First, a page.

This 1-1/2 story house sits under a side gable roof with a large hipped dormer on the east side. A full width porch is recessed under the main gable on this side as well, where the eave is supported by paired Tuscan columns set on a solid balustrade. The balustrade, like the rest of the house, is clad with beveled lap siding. The main gable features gable end returns and enclosed eaves, but the gable ends have exposed purlins. The hip dormer also has enclosed eaves, and is supported by groups of smaller Tuscan columns at the corners. The windows in the house are typically 1/1 wood double-hung sashes, but the hip dormer has double-hung vinyl sashes that are a recent addition. The windows typically feature plain board surrounds with hood and apron moldings. Other features include a full water table and an interior chimney just west of the main ridge at the center of the house.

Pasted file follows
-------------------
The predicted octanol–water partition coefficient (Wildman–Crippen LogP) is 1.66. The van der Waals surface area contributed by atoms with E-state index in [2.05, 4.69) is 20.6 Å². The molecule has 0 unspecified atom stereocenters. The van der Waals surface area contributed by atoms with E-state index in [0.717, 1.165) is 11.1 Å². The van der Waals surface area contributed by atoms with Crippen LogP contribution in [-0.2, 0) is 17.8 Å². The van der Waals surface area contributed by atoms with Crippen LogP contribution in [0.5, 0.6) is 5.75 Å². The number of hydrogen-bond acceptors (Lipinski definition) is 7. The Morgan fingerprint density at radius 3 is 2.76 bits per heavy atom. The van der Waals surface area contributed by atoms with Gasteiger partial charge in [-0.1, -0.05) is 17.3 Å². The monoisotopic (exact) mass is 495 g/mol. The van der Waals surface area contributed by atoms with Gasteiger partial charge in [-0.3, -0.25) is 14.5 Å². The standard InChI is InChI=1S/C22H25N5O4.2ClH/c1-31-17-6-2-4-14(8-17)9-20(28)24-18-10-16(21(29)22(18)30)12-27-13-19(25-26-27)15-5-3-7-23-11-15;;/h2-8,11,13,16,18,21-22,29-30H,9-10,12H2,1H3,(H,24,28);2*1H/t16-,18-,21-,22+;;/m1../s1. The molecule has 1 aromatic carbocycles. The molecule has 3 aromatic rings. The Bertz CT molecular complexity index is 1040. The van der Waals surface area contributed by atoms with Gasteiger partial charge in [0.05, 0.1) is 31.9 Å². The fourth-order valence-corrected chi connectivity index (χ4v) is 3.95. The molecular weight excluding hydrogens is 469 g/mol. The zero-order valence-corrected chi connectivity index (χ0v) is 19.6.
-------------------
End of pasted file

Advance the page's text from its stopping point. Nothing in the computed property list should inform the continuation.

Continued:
Statement of Significance: Lots 3 and 4 were sold in 1909 by J.T. Apperson to D.C. and Jennie Baker. The Bakers sold both lots back to J.T. Apperson in 1912. A few months later, Apperson sold lot 4 to J.E. and Clara Jack. J.E. Jack was prominent in Oregon City politics, serving as Justice of the Peace from district number 8, as deputy sheriff in 1902, and later, in the teens, as county assessor. Born in Marquam in 1860, he was the son of William Jack, a pioneer of 1847. Jack began as a farmer, moved into merchandising for the Butte Creek Grange, and was one of the principal organizers of the Butte Creek Fair, which was first held in 1885 and, to 1902, was the only fair held in the county. In 1941, Guy and Martha Pace occupy the house. Guy was the county clerk. In 1953, Clara Jack sold the property to Christena Bluhm. Ms. Bluhm worked for Busch Furniture Company.